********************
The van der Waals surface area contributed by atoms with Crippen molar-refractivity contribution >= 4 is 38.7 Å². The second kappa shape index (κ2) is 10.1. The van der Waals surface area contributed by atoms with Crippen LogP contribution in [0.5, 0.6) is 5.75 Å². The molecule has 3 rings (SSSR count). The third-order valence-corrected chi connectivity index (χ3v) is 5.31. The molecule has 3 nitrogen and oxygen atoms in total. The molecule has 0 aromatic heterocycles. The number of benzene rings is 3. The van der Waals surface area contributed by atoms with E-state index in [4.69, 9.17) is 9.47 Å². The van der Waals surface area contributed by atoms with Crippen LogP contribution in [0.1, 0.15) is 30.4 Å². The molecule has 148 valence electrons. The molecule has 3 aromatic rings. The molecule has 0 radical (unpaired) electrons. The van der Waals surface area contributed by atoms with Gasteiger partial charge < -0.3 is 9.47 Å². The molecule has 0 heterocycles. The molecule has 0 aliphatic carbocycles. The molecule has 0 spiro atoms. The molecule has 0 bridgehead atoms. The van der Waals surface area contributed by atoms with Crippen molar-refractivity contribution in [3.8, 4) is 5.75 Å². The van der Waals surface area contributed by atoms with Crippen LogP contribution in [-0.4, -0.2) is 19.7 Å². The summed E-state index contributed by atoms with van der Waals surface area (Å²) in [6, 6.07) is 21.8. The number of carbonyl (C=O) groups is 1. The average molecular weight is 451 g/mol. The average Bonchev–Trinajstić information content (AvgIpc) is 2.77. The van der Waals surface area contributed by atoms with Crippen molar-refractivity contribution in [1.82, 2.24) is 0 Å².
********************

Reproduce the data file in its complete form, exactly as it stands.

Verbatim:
The van der Waals surface area contributed by atoms with Crippen molar-refractivity contribution >= 4 is 38.7 Å². The second kappa shape index (κ2) is 10.1. The van der Waals surface area contributed by atoms with Crippen LogP contribution in [0.5, 0.6) is 5.75 Å². The molecule has 3 rings (SSSR count). The third-order valence-corrected chi connectivity index (χ3v) is 5.31. The molecule has 3 nitrogen and oxygen atoms in total. The molecule has 0 aromatic heterocycles. The number of benzene rings is 3. The van der Waals surface area contributed by atoms with E-state index in [4.69, 9.17) is 9.47 Å². The van der Waals surface area contributed by atoms with Crippen LogP contribution in [0.1, 0.15) is 30.4 Å². The molecule has 148 valence electrons. The molecule has 3 aromatic rings. The molecule has 0 radical (unpaired) electrons. The van der Waals surface area contributed by atoms with Gasteiger partial charge < -0.3 is 9.47 Å². The molecule has 0 heterocycles. The molecule has 0 aliphatic carbocycles. The molecule has 0 spiro atoms. The molecule has 0 bridgehead atoms. The van der Waals surface area contributed by atoms with Crippen molar-refractivity contribution in [3.8, 4) is 5.75 Å². The van der Waals surface area contributed by atoms with Crippen LogP contribution in [-0.4, -0.2) is 19.7 Å². The summed E-state index contributed by atoms with van der Waals surface area (Å²) in [6, 6.07) is 21.8. The number of carbonyl (C=O) groups is 1. The average molecular weight is 451 g/mol. The average Bonchev–Trinajstić information content (AvgIpc) is 2.77. The van der Waals surface area contributed by atoms with Crippen molar-refractivity contribution in [1.82, 2.24) is 0 Å².